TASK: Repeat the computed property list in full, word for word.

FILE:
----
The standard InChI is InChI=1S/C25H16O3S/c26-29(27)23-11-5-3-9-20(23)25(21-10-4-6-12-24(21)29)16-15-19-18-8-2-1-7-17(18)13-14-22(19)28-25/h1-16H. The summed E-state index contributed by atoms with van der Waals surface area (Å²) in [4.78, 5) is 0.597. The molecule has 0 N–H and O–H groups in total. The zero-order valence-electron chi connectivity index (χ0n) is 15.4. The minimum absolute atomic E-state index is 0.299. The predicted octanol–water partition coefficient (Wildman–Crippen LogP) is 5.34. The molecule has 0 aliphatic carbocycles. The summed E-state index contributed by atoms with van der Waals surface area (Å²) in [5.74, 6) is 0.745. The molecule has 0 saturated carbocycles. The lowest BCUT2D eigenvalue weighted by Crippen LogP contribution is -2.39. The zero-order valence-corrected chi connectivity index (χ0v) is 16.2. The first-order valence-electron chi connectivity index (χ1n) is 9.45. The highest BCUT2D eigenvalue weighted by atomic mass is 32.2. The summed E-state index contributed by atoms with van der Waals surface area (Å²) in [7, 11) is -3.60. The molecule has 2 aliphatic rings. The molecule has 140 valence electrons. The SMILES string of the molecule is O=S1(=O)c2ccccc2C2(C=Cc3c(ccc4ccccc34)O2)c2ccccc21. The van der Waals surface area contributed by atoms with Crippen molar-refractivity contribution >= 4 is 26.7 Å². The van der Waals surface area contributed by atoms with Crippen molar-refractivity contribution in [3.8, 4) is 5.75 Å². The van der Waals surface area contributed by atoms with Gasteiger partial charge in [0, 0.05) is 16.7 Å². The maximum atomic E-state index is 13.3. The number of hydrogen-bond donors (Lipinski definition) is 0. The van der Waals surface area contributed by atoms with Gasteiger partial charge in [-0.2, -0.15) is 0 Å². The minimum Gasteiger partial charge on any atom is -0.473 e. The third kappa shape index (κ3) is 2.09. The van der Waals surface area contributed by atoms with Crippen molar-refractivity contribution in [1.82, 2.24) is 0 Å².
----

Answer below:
The standard InChI is InChI=1S/C25H16O3S/c26-29(27)23-11-5-3-9-20(23)25(21-10-4-6-12-24(21)29)16-15-19-18-8-2-1-7-17(18)13-14-22(19)28-25/h1-16H. The summed E-state index contributed by atoms with van der Waals surface area (Å²) in [4.78, 5) is 0.597. The molecule has 0 N–H and O–H groups in total. The zero-order valence-electron chi connectivity index (χ0n) is 15.4. The minimum absolute atomic E-state index is 0.299. The predicted octanol–water partition coefficient (Wildman–Crippen LogP) is 5.34. The molecule has 0 aliphatic carbocycles. The summed E-state index contributed by atoms with van der Waals surface area (Å²) in [5.74, 6) is 0.745. The molecule has 0 saturated carbocycles. The lowest BCUT2D eigenvalue weighted by Crippen LogP contribution is -2.39. The zero-order valence-corrected chi connectivity index (χ0v) is 16.2. The first-order valence-electron chi connectivity index (χ1n) is 9.45. The highest BCUT2D eigenvalue weighted by atomic mass is 32.2. The summed E-state index contributed by atoms with van der Waals surface area (Å²) in [7, 11) is -3.60. The molecule has 2 aliphatic rings. The molecule has 140 valence electrons. The SMILES string of the molecule is O=S1(=O)c2ccccc2C2(C=Cc3c(ccc4ccccc34)O2)c2ccccc21. The van der Waals surface area contributed by atoms with Crippen molar-refractivity contribution >= 4 is 26.7 Å². The van der Waals surface area contributed by atoms with Crippen molar-refractivity contribution in [3.8, 4) is 5.75 Å². The van der Waals surface area contributed by atoms with Gasteiger partial charge in [0, 0.05) is 16.7 Å². The maximum atomic E-state index is 13.3. The number of hydrogen-bond donors (Lipinski definition) is 0. The van der Waals surface area contributed by atoms with Gasteiger partial charge in [-0.2, -0.15) is 0 Å². The minimum Gasteiger partial charge on any atom is -0.473 e. The third kappa shape index (κ3) is 2.09. The van der Waals surface area contributed by atoms with Crippen molar-refractivity contribution in [1.82, 2.24) is 0 Å².